Some like Safe Action triggers and blocky grips (Glock 17 and the Springfield XD9)

Some like traditional DA/SA guns - Sig P226, Beretta 92FS (I'd suggest the Inox Vertec model).

Some go single action - Browning Hi-Power, SiG P210

If you have to ask the question, I would guess that you haven't done much shooting, so don't buy a gun that you haven't tried out at a rental range or borrowed from a fellow shooter.

If you really just want to take the plunge, most novices are very happy with the Glock 17 right out of the gate - but at the very least, make sure that the grip angle and shape fit your hand well, this is critical. You'll know it when you feel it, just try a few guns for fit one after the other.

As for caliber. For self defence applications, the top 9mm rounds give you every bit as much performance as the larger more powerful calibers (.40S&W, .357 SiG, .45ACP, 10mm etc). They are easier (and more pleasant) to shoot, cheaper, and your magazine will hold more rounds size for size.

If you want to make a big mistake, just buy something like the Desert Eagle mentioned above - you'll put one box of $1.50 per bullet ammunition through it and never shoot it again until next Christmas. This is exactly what happened when everyone went out and purchased a S&W Model 29 after watching the first Dirty Harry movies (this is a .44 Magnum, the most powerful handgun .... blah blah blah).

Remember that bullets cost money, over the lifetime of the average high quality handgun, this is the critical factor, not the purchase cost of the gun itself, bear that in mind.

[edit on 5-8-2005 by Winchester Ranger T]



posted on Aug, 5 2005 @ 08:39 PM
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Hey Skippy, as your so convinced by what you 'read', why not head down to your local mosque for some AK47 training, i'm sure you could buy one and a handful of rounds from your local muslim 'insurgent'


[edit on 5-8-2005 by timski]

[edit on 5-8-2005 by timski]



posted on Aug, 5 2005 @ 08:51 PM
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i would reccomend the 44 mag. single loader, double action great gun good accuracy and awesome stopping power.



posted on Aug, 7 2005 @ 02:47 AM
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Originally posted by txdback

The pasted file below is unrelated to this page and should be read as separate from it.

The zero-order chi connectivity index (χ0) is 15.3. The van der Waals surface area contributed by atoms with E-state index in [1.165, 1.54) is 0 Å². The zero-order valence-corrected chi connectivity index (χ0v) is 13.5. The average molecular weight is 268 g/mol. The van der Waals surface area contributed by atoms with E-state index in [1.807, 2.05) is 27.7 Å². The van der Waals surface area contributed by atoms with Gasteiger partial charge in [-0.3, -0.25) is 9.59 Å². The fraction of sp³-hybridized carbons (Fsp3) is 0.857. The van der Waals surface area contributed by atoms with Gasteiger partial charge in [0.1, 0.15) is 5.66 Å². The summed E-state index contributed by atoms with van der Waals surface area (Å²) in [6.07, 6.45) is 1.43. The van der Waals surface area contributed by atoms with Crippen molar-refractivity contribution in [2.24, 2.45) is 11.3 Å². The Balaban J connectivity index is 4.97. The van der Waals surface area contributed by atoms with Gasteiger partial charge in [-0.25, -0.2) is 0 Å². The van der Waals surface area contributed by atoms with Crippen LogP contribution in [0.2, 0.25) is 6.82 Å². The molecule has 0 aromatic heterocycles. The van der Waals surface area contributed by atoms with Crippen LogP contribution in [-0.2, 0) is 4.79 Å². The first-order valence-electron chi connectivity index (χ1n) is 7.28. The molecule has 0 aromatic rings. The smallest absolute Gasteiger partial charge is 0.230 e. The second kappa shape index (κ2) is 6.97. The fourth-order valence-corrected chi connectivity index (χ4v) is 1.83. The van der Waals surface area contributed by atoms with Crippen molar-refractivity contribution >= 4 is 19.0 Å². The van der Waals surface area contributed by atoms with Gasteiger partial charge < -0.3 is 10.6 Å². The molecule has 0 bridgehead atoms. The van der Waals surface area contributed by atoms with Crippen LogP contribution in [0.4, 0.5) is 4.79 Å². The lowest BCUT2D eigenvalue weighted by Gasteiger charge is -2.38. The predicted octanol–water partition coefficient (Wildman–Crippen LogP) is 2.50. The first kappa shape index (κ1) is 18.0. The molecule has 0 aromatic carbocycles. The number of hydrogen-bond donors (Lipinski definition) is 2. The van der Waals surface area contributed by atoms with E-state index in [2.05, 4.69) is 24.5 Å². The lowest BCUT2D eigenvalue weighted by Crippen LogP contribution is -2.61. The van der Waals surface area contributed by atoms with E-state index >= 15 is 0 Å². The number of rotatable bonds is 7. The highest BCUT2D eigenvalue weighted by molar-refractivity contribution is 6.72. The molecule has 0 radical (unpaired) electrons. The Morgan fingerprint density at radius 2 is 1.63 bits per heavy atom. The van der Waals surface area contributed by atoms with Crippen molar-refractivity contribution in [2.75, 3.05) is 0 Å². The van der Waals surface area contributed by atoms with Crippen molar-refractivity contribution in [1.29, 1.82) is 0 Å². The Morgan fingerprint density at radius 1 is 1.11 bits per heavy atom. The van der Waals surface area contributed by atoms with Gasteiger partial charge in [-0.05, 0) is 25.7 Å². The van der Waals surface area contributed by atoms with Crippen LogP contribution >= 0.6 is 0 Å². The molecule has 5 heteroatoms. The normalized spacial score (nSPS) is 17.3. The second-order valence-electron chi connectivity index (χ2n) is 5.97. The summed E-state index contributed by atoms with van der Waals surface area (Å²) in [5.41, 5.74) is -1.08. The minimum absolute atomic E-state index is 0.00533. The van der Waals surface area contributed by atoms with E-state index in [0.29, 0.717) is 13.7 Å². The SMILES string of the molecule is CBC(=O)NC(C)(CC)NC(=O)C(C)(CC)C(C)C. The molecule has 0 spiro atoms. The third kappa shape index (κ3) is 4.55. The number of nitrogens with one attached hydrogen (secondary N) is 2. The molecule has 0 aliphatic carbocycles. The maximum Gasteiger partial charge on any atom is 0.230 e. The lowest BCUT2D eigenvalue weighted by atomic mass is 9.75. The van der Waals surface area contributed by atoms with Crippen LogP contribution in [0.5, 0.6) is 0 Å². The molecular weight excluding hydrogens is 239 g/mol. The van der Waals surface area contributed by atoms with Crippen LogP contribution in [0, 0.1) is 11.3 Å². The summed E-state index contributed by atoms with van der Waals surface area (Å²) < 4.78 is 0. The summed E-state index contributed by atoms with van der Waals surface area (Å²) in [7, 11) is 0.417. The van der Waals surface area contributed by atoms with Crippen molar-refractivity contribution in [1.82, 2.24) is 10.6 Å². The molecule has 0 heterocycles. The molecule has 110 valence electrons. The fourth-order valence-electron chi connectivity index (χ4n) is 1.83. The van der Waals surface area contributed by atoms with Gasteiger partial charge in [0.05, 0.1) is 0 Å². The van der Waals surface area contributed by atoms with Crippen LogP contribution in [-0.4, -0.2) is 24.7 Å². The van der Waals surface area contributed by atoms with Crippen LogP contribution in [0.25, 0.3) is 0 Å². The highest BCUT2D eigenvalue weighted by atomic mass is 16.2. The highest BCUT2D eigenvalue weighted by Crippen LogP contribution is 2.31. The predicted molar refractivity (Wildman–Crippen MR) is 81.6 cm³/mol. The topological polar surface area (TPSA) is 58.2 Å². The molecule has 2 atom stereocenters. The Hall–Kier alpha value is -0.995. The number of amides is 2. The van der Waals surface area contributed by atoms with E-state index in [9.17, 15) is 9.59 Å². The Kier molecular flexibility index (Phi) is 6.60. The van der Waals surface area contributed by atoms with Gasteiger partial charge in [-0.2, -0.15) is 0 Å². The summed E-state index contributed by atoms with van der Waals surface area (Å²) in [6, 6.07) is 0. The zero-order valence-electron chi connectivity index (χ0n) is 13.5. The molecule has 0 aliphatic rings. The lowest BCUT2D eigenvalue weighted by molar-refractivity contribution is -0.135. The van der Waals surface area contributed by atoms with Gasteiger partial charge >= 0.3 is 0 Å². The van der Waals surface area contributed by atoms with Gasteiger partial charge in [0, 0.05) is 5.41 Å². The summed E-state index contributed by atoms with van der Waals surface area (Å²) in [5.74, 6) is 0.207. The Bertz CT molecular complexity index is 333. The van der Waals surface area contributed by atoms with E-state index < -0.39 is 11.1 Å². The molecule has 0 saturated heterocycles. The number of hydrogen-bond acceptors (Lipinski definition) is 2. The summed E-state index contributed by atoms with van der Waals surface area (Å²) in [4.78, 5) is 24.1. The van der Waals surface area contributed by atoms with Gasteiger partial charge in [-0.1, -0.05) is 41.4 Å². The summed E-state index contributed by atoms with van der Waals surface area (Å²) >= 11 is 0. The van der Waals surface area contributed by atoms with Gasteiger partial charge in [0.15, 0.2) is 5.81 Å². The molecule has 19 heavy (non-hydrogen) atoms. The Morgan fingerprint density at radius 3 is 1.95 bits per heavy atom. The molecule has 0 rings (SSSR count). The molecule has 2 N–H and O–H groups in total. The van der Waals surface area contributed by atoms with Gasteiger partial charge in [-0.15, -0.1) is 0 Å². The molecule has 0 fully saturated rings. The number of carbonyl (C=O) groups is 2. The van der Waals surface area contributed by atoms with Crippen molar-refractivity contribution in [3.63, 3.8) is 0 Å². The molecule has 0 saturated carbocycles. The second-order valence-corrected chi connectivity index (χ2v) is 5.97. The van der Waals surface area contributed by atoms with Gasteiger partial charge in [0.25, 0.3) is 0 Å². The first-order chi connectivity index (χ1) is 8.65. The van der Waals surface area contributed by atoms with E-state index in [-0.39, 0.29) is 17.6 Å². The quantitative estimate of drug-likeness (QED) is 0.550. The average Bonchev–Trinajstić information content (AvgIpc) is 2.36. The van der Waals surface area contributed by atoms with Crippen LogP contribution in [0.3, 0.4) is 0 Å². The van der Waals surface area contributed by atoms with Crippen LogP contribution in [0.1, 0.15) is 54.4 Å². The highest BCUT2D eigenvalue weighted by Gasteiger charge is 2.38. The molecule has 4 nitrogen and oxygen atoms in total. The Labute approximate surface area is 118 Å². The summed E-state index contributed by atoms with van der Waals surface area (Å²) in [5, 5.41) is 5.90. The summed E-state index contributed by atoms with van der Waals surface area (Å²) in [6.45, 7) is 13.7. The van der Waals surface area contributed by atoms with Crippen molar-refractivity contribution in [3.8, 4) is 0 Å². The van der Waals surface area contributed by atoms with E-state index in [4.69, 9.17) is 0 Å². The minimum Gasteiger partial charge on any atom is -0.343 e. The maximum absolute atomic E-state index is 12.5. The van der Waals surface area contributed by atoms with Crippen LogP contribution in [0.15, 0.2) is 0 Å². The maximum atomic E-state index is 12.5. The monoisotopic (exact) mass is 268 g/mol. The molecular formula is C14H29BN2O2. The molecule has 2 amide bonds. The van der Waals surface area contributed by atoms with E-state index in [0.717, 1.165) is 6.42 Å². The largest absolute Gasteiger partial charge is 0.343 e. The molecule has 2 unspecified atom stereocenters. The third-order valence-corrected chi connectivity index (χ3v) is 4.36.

i would reccomend the 44 mag. single loader, double action great gun good accuracy and awesome stopping power.


Could you provide us with a make and model ?



posted on Aug, 7 2005 @ 08:24 PM
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The baby Eagle is just the IMI Jericho, big deal, 500 bucks for an average gun.

I heard the recoil on a .40 isn't that much different from a 9mm, too bad I never had the priviledge to fire a handgun (yet).



posted on Aug, 8 2005 @ 11:31 PM
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One of the first items is your budget. This will determine new or used weapon as well as brand.

If money is no issue-lol-my first handgun was a S&W 9mm (5906). Very reliable.
A sig sour 9mm (226) is a great weapon.
A revolver is also a good first weapon. Unlike other posters, I recommend getting a 357 Mag not a 38 special. The reason is a 38 only shoots 38's a 357 can shoot both 38 and 357. I like Smith and Wesson GP-100 as a great first weapon.



posted on Aug, 8 2005 @ 11:45 PM
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From my vast experience of guns I recommend the ones that the good guys carry in the movies, and not the ones carried by the bad guys.

The good guys guns never need reloading, always work, are much loved, are so accurate you can hit your target by just waving it in the general direction. Has bullets that go through anything, and make loud bangs.

The bad guys guns however, have terrible aim, and are so gutless as to be unable to shoot through plywood. (Often the heros hide behind doors in perfect safety.) The bad guys often drop them, so they must be slippery as well.

I hope this helps....



posted on Aug, 9 2005 @ 12:23 AM
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I would recommend a Glock. Very easy to use and clean and very reliable with the proper ammo. My first gun was the Glock 19 which is the 9mm subcompact model. I was able to buy the 19 with 2 extra 15 round magazines for under 600.00. I keep it loaded with Hydra-Shok jacketed hollowpoints for the extra stopping power that the 9mm needs. Before buying I went to a range and tried a few of the guns out and preferred the Glocks. I plan to buy a compact Glock 45 for conceal carry as soon as I take the course. I have all adults living with me so I have no need to keep it locked up but a small gunsafe with a keypad might be an option because you can keep the gun loaded and there is no need to look for a key if you need to access the gun


[edit on 9-8-2005 by ato178028]



posted on Aug, 10 2005 @ 03:37 PM
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Skippy,

>>
I am not “into” guns so to speak and have never owned anything but air rifles (as a kid). I have fired a semi-automatic a couple of times, but overall guns haven’t been a part of me and my family’s lives.